4 Ways To Make Sure Your Horse Boarding Business Stays Profitable
Everyone wants to be well compensated for doing what they enjoy, especially when horses are involved. Many horse businesses, on the other hand, do not make a profit and must rely on other sources of money to stay afloat.
Here are four guidelines to help your horse boarding business to become and stay profitable.
1. Know your financial expenses early
Before anything else, make sure you understand what the costs of the business are. An excellent place to start is to list absolutely everything you think the business needs, including the fixed costs that are often overlooked. This could be the weekly rent that needs to be paid, your property’s rates, water, power, and mortgage if you own it.
Make a list of all your variable expenses. Calculate how much feed and bedding each horse will consume if you have horses on full board. Add in the cost of having someone mix the feed and deliver it to the horse. These costs will rise in line with the number of horses boarded. Don’t forget to factor in the maintenance costs or renovation costs you may need to pay for to ensure your stables are in a safe condition, for example, equine welding to repair damaged stalls or arena grading to keep the surface level.
Also, remember to separate the business expenses from your own costs, such as spending for your own horse, competitions, or accommodation purposes. It’s a good idea to keep these lists separate since you don’t want to overspend from the business account for your personal horses.
2. Get expert help when needed
You can always try to manage every angle of the business yourself, but that may be both time consuming and draining on your resources if you’re not sure how certain parts of the job work. For instance, when first starting your horse business, you may want to hire an accountant that will help with the taxes and unexpected costs.
Another example is if you do business with foreign customers or other businesses for horse sales or equipment purchases, you may need a reliable customs brokerage that will help your business with the complex process of international trade or experts that help with the legal sides of the business such as commercial leases and liability release forms.
It’s important to have experts in fields you’re not sufficiently knowledgeable about, and having people that know what they’re doing will save you both time and money in the long run.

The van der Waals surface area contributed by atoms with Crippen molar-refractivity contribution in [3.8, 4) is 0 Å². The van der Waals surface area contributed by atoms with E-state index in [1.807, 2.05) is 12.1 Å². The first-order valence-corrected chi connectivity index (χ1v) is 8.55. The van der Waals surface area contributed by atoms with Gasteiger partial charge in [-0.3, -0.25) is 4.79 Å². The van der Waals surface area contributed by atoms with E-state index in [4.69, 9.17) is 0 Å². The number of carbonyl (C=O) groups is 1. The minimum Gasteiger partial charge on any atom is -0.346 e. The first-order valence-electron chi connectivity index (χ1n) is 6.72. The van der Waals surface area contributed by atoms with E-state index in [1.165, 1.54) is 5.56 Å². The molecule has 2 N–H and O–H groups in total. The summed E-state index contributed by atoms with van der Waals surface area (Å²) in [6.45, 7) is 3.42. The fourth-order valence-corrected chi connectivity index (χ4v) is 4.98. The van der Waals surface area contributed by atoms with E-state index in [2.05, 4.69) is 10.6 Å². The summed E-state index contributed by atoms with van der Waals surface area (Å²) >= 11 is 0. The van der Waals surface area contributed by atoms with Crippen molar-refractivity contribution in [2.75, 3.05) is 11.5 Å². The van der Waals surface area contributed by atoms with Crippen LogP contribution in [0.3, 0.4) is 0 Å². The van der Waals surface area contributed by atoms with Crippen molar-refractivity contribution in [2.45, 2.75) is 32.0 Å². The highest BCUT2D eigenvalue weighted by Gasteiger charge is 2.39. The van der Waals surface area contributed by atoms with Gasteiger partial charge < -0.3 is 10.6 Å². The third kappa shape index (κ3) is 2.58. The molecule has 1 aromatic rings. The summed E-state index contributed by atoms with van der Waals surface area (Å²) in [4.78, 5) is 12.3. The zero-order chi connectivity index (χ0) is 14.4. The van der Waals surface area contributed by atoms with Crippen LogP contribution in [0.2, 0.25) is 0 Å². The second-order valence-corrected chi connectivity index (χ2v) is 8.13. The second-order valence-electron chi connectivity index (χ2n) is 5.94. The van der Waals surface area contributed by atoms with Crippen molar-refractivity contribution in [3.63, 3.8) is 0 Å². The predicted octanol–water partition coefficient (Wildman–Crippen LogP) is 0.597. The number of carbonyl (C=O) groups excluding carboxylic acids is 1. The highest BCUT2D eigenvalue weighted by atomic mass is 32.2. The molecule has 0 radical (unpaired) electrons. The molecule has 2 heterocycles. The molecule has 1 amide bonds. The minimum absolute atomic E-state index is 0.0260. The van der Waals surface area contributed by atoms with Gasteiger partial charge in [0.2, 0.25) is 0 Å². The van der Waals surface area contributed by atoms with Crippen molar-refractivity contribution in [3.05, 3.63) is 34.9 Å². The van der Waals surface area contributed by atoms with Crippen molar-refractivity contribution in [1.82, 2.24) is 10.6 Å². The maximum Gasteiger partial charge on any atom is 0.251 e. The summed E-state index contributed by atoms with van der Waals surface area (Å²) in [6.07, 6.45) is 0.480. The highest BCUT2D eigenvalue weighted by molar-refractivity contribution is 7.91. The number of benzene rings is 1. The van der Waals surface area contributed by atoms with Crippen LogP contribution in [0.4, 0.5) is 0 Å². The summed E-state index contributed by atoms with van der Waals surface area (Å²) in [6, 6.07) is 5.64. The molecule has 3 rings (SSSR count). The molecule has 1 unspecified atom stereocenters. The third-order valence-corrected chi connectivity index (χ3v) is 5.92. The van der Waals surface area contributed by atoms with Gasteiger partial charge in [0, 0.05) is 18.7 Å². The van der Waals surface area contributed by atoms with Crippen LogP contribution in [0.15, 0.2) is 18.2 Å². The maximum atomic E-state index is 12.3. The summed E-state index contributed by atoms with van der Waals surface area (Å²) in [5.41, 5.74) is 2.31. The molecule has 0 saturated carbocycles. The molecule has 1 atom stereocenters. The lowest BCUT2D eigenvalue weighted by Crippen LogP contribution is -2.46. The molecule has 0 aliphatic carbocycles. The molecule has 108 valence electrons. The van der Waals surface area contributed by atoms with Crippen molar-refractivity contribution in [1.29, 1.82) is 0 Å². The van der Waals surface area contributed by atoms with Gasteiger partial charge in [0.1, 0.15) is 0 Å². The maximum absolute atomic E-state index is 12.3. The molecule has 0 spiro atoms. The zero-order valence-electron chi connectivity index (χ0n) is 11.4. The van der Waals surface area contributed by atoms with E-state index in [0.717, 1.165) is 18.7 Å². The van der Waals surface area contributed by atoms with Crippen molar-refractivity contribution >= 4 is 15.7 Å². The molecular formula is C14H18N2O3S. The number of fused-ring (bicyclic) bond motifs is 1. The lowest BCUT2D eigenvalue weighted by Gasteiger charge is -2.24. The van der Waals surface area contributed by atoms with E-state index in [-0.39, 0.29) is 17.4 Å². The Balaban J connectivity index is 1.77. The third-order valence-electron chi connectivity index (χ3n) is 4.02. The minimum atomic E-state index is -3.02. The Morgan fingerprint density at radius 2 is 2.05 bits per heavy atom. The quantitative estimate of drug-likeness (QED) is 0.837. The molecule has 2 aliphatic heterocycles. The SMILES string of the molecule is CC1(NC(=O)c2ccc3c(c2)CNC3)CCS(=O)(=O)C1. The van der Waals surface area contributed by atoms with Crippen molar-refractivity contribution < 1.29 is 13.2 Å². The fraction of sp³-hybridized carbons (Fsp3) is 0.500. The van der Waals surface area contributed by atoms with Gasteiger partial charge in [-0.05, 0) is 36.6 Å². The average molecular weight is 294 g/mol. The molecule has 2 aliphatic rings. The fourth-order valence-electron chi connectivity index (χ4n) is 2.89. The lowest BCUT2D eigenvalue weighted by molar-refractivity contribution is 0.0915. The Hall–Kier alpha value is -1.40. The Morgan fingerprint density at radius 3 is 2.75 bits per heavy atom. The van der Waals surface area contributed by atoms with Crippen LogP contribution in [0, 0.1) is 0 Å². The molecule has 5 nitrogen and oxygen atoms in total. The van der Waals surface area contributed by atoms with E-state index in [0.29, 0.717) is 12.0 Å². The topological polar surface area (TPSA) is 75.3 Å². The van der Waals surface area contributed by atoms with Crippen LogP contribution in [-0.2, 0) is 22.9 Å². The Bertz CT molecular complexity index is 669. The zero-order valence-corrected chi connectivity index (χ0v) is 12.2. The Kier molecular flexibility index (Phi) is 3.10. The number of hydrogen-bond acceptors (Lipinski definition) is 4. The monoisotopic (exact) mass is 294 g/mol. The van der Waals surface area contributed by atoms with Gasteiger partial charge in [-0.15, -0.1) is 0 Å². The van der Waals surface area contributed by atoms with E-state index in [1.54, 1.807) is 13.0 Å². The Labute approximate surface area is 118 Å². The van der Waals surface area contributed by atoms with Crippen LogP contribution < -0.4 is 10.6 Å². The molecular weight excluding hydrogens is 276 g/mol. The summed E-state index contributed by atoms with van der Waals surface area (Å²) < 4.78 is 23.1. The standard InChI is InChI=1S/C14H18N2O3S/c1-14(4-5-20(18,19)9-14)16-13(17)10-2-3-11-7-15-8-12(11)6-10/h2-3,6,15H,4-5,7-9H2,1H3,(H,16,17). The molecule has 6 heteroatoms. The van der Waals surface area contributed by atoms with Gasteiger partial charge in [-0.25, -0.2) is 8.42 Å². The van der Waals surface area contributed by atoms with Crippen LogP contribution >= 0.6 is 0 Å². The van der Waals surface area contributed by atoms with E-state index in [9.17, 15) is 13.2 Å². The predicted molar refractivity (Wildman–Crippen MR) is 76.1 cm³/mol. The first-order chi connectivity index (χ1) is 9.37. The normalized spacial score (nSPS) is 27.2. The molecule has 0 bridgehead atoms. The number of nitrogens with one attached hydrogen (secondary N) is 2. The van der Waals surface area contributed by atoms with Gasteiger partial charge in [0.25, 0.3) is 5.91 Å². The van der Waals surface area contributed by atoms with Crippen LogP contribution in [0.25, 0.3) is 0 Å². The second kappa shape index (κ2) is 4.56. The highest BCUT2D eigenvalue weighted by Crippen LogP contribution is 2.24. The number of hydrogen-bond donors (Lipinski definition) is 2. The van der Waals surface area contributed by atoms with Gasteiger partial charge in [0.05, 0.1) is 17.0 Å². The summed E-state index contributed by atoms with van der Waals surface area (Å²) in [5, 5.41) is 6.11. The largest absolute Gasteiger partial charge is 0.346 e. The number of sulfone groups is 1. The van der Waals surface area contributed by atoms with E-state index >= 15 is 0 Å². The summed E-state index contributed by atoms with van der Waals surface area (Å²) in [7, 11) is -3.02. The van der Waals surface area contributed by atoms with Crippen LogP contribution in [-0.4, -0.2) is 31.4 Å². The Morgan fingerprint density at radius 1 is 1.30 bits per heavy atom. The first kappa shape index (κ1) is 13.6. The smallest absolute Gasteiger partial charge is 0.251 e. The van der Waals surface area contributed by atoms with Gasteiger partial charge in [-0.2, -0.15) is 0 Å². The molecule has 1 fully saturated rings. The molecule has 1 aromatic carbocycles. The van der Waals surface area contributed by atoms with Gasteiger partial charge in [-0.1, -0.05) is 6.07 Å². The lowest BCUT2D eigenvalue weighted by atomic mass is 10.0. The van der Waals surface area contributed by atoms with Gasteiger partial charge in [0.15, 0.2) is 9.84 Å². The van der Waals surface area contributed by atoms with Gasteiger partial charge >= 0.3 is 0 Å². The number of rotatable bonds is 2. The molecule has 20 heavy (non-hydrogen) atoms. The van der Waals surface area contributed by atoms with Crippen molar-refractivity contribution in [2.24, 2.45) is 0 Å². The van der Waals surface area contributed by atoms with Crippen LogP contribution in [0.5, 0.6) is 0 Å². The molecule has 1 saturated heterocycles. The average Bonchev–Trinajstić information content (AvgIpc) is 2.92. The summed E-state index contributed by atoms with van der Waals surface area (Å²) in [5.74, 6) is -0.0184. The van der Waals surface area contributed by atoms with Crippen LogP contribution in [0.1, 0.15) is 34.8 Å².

3. Bulk buy supplies where possible
Hay is cheapest in the summer and gradually increases in price throughout the fall and winter. When hay costs are at their lowest, buy and store it in the summer or early fall. To get the best costs, buy directly from farmers rather than from feed retailers. You will save much more money if you can transport it yourself.
To make sure you are feeding and charging appropriately, don’t guess when it comes to hay and feed—weigh it.
Weigh your hay flakes to gain an estimate of their average weight. Then, based on weight, feed the appropriate quantity of flakes to each horse. If you feed using haynets, weigh them using a hanging scale before feeding.
Look for deals on other supplies when you buy them in bulk or pre-pay. Wormers, feed and supplements are typically cheaper when you buy them in large quantities. Other service providers such as your veterinarian may offer a discount for paying on the day instead of credit charges.
However whilst buying in bulk can save money, it may also put a strain on your cash flow so make sure you have a strong grip on your finances before you decide to use this strategy.
4. Don’t underestimate social media marketing
Social media is the best way to promote your equine boarding business for free. However there’s a fine line between documenting your life on social media and oversharing or appearing unprofessional. If you want to be recognised or known by others, clean up your social media accounts or create a “professional” one and keep your personal one private. In every aspect of your life, from your Twitter profile to how you treat others in public, you want to present the image that you want others to think of when they think of you. That is your brand and impression that your business will leave on people.
If you want to know more about making amazing content for your social media marketing endeavours, check out this article on 10 tools for creating great social content for your equine business.
The perfect photo or video can work wonders for grabbing your audience’s attention, and you should always invest in making content that will benefit your current or potential customers.
Running a profitable horse boarding business is challenging but achievable. Using each of the 4 steps above will help you but a sound financial plan that is regularly reviewed is critical to keep you on track. If you’d like to network and exchange ideas with other boarding farm owners, head on over to our Facebook group and join the community.